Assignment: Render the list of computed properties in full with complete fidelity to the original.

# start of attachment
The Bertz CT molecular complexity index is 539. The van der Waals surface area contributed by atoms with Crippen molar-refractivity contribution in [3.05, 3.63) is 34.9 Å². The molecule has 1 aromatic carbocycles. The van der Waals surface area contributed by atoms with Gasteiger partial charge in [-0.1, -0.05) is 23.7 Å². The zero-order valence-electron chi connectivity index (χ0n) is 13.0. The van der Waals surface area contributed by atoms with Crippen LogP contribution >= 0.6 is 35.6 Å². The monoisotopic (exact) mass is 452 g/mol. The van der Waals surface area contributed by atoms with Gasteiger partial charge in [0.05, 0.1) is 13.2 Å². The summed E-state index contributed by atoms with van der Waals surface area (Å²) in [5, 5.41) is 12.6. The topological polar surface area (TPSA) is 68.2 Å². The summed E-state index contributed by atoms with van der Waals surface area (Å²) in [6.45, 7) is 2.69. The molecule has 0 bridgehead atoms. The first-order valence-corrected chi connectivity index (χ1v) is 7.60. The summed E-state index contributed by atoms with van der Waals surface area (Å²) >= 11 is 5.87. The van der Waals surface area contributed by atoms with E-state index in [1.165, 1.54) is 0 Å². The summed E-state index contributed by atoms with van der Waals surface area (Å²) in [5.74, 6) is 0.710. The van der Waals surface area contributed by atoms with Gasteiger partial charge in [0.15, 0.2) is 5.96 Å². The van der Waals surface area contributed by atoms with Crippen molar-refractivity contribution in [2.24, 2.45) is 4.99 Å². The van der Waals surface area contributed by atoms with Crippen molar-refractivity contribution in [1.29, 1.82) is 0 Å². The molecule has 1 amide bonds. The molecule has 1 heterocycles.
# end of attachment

The Bertz CT molecular complexity index is 539. The van der Waals surface area contributed by atoms with Crippen molar-refractivity contribution in [3.05, 3.63) is 34.9 Å². The molecule has 1 aromatic carbocycles. The van der Waals surface area contributed by atoms with Gasteiger partial charge in [-0.1, -0.05) is 23.7 Å². The zero-order valence-electron chi connectivity index (χ0n) is 13.0. The van der Waals surface area contributed by atoms with Crippen LogP contribution >= 0.6 is 35.6 Å². The monoisotopic (exact) mass is 452 g/mol. The van der Waals surface area contributed by atoms with Gasteiger partial charge in [0.05, 0.1) is 13.2 Å². The summed E-state index contributed by atoms with van der Waals surface area (Å²) in [5, 5.41) is 12.6. The topological polar surface area (TPSA) is 68.2 Å². The summed E-state index contributed by atoms with van der Waals surface area (Å²) in [6.45, 7) is 2.69. The molecule has 0 bridgehead atoms. The first-order valence-corrected chi connectivity index (χ1v) is 7.60. The summed E-state index contributed by atoms with van der Waals surface area (Å²) >= 11 is 5.87. The van der Waals surface area contributed by atoms with E-state index in [1.165, 1.54) is 0 Å². The summed E-state index contributed by atoms with van der Waals surface area (Å²) in [5.74, 6) is 0.710. The van der Waals surface area contributed by atoms with Gasteiger partial charge in [0.15, 0.2) is 5.96 Å². The van der Waals surface area contributed by atoms with Crippen molar-refractivity contribution in [2.24, 2.45) is 4.99 Å². The van der Waals surface area contributed by atoms with Crippen molar-refractivity contribution in [1.29, 1.82) is 0 Å². The molecule has 1 amide bonds. The molecule has 1 heterocycles.